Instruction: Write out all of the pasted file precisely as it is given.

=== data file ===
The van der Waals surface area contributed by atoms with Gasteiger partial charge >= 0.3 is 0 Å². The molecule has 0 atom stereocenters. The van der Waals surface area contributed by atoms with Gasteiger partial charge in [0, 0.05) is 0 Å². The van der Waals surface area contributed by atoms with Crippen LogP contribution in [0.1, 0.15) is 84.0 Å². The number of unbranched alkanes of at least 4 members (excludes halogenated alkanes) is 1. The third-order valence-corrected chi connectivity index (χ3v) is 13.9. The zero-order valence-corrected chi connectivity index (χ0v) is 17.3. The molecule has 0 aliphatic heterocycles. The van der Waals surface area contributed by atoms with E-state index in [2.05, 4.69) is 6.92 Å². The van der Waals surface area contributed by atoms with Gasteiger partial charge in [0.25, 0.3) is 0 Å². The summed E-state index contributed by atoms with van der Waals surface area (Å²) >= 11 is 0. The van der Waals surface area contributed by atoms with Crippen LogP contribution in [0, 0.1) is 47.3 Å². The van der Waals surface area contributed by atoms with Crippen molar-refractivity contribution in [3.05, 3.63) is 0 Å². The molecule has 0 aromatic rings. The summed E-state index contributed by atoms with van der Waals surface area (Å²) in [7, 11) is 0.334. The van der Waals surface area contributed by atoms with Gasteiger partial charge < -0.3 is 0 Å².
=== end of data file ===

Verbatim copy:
The van der Waals surface area contributed by atoms with Gasteiger partial charge >= 0.3 is 0 Å². The molecule has 0 atom stereocenters. The van der Waals surface area contributed by atoms with Gasteiger partial charge in [0, 0.05) is 0 Å². The van der Waals surface area contributed by atoms with Crippen LogP contribution in [0.1, 0.15) is 84.0 Å². The number of unbranched alkanes of at least 4 members (excludes halogenated alkanes) is 1. The third-order valence-corrected chi connectivity index (χ3v) is 13.9. The zero-order valence-corrected chi connectivity index (χ0v) is 17.3. The molecule has 0 aliphatic heterocycles. The van der Waals surface area contributed by atoms with E-state index in [2.05, 4.69) is 6.92 Å². The van der Waals surface area contributed by atoms with Gasteiger partial charge in [0.25, 0.3) is 0 Å². The summed E-state index contributed by atoms with van der Waals surface area (Å²) >= 11 is 0. The van der Waals surface area contributed by atoms with Crippen LogP contribution in [0, 0.1) is 47.3 Å². The van der Waals surface area contributed by atoms with Crippen molar-refractivity contribution in [3.05, 3.63) is 0 Å². The molecule has 0 aromatic rings. The summed E-state index contributed by atoms with van der Waals surface area (Å²) in [7, 11) is 0.334. The van der Waals surface area contributed by atoms with Gasteiger partial charge < -0.3 is 0 Å².